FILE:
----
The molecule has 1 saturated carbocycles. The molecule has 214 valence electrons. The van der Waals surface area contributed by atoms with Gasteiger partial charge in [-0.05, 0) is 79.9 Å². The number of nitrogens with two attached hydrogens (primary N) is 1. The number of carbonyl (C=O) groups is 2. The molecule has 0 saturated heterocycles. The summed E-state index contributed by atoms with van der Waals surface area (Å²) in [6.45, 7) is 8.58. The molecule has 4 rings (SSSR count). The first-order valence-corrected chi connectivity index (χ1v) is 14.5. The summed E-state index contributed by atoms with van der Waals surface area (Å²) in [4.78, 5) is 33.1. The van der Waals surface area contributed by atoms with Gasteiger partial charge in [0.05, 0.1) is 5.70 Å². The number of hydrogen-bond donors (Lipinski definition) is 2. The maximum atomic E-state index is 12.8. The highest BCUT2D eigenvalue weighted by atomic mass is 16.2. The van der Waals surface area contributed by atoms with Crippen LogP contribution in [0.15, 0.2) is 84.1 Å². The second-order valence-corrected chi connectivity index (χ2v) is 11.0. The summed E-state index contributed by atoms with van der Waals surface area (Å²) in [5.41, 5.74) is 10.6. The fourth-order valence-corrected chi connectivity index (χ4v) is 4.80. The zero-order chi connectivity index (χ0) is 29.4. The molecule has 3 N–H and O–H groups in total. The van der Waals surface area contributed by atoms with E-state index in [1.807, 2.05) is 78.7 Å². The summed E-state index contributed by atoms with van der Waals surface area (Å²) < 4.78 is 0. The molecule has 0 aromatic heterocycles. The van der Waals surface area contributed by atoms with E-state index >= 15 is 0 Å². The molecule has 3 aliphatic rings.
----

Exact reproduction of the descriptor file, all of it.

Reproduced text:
The molecule has 1 saturated carbocycles. The molecule has 214 valence electrons. The van der Waals surface area contributed by atoms with Gasteiger partial charge in [-0.05, 0) is 79.9 Å². The number of nitrogens with two attached hydrogens (primary N) is 1. The number of carbonyl (C=O) groups is 2. The molecule has 0 saturated heterocycles. The summed E-state index contributed by atoms with van der Waals surface area (Å²) in [6.45, 7) is 8.58. The molecule has 4 rings (SSSR count). The first-order valence-corrected chi connectivity index (χ1v) is 14.5. The summed E-state index contributed by atoms with van der Waals surface area (Å²) in [4.78, 5) is 33.1. The van der Waals surface area contributed by atoms with Gasteiger partial charge in [0.05, 0.1) is 5.70 Å². The number of hydrogen-bond donors (Lipinski definition) is 2. The maximum atomic E-state index is 12.8. The highest BCUT2D eigenvalue weighted by atomic mass is 16.2. The van der Waals surface area contributed by atoms with Crippen LogP contribution in [0.15, 0.2) is 84.1 Å². The second-order valence-corrected chi connectivity index (χ2v) is 11.0. The summed E-state index contributed by atoms with van der Waals surface area (Å²) in [5.41, 5.74) is 10.6. The fourth-order valence-corrected chi connectivity index (χ4v) is 4.80. The zero-order chi connectivity index (χ0) is 29.4. The molecule has 3 N–H and O–H groups in total. The van der Waals surface area contributed by atoms with E-state index in [1.807, 2.05) is 78.7 Å². The summed E-state index contributed by atoms with van der Waals surface area (Å²) < 4.78 is 0. The molecule has 0 aromatic heterocycles. The van der Waals surface area contributed by atoms with E-state index >= 15 is 0 Å². The molecule has 3 aliphatic rings.